Of the following tips read about digital publication, increase leading, black font slightly larger than web for easy readability, splitting large graphics into several pieces, using lots of white space for eye rest, and adding interactivity;  I think the most interesting advice was fewer words and more image because we have become a more visual-content culture.  I always bulk and feel myself sigh when I enter websites that are loaded with information and nothing to look at or peak my interest.

A few internet articles that I found helpful on iBooks were Bakari Chavanu’s “How to Write and Publish Your First iBook Using iBooks Author” written March 31, 2015 at http://www.makeuseof.com/tag/write-publish-first-ibook-using-ibokks-author/.

and Harry McCracken’s “iBooks Author is the Most Interesting Apple Software You Aren’t Using” with Time Magazine written May 30, 2014 at http://time.com/107725/ibooks-author/.

 

Week #7 ~ Adding 3D Image Capture

This week I used a MakerBot scanner to scan an 3D image of a vintage “Brownie Camera” I had when I was growing up.  I first scanned it using the option for a darker image and while it was better than the one I uploaded for the final product, they both had the appearance of melting wax.

I also used another scanner(3D System Sense) that is capable of scanning full body images, head shots, and other objects from small to large.  I scanned an Ostrich egg and an Emu egg.  My scans are primitive, but this was fun and I want to try it again!

 

Week #6 ~ Additional Changes My WordPress Site

After last week, when the theme that I had built received an error message and crashed, I reverted back to a previously uploaded theme called “camp”.  I have made some minimal changes such as, making a static “Website fun!”  front page, a separate blog page, and added a calendar to the sidebar.  The navigation menu was a bit messy so it was also changed in the theme editor in the css template.

I have discovered another free theme with a slider on the front page and I am planning to upload a few photos to that.  We will see how that works.

Week #5 ~ WordPress as a CMS

This week I had to back up and punt!  Site is under construction and does not look very pretty.  iHutch should look like a website operating as a CMS system using the front page as a static page and all the blog post set to that page.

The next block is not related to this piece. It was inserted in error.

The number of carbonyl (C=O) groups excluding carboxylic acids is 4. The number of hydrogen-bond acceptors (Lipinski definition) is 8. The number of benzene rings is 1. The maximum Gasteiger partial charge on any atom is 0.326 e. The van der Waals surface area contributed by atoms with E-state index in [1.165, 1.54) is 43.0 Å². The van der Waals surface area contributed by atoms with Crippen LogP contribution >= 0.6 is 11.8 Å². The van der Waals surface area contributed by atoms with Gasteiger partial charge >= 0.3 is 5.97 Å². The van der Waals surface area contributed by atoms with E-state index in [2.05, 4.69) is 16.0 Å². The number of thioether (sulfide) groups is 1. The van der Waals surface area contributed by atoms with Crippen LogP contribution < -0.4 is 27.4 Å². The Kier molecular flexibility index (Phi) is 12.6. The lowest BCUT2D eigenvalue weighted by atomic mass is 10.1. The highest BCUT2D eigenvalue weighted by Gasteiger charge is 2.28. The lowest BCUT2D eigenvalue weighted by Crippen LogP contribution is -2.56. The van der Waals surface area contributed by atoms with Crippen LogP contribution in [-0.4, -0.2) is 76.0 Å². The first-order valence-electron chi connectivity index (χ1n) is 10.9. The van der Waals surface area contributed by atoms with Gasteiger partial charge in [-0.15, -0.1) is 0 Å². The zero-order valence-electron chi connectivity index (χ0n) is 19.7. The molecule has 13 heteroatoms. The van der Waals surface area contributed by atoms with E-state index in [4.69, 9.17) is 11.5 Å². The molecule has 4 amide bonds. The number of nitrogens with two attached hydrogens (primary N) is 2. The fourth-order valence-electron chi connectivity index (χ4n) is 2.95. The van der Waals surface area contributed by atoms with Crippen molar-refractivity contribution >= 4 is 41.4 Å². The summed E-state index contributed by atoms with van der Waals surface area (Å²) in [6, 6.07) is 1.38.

Week #4 ~ Tweaking Themes and Templates

The “Editor” section found under the “Appearance” tab on the WordPress dashboard is where the templates of your current theme can can changed or adjustments made to the original theme.  This is known as tweaking.  The style.css is where I changed all the hover links, the first letter in the title, the post heading, the heading background. and the post background headings .  I used a hexadecimal coding system to represent the color chosen (#75001f/burgundy; #fff/white, and #444/dark gray).  Some of the coding places that the color was changed was the (h1: first letter to white, navigation li a: hover to burgundy, and .site-content a to white) in various places.

There is a warning that goes with tweaking an original theme and that is updates to the original theme will cause all of the modifications to be lost. There is a remedy for this.   The recommendation is to set up a child theme within the parent theme making the child theme the last theme to be read.  According to WordPress for Dummies, “CSS rules state that the last instruction takes precedence.”

 

Week #3 ~ Media, Plugins, and Themes Management in WordPress

Managing your WordPress website’s appearance and how it functions can be achieved through various methods with the use of themes and plugins.

A theme is not only a design change, but it is a collection of files called the template files.  These files work together to produce an interface on how the site is displayed and operates.  WordPress comes with three default files. However, there are many other themes in the WordPress theme directory that are free to download. (more…)

Week #2 ~ WordPress for Publishing

WordPress as a content management system (CMS) can serve anyone looking to publish online, from those familiar with html code to a novice/newbie publishing content on the web.  As an open source CMS software system, anyone can publish content for personal, organization, or a business creating it as a blog, website or both.

Some of the features WordPress has that makes it suitable for publishing content is the ability to make posts, accept comments, add static pages, forms, plugins and all types of rich media with a user friendly setup. (more…)

Week #1 ~ Self-Publishing a DIY Approach

Publication has changed from what once belonged to an elite group of experts, publishers, and agents promoting the author to anyone can self-publish (this author included).  The role of the agent to promote an author has diminished, while the author makes their own connections to the readers.  Emphasis on self-publishing is not so much about making money as it is to creating and preserving content that has value for someone. (more…)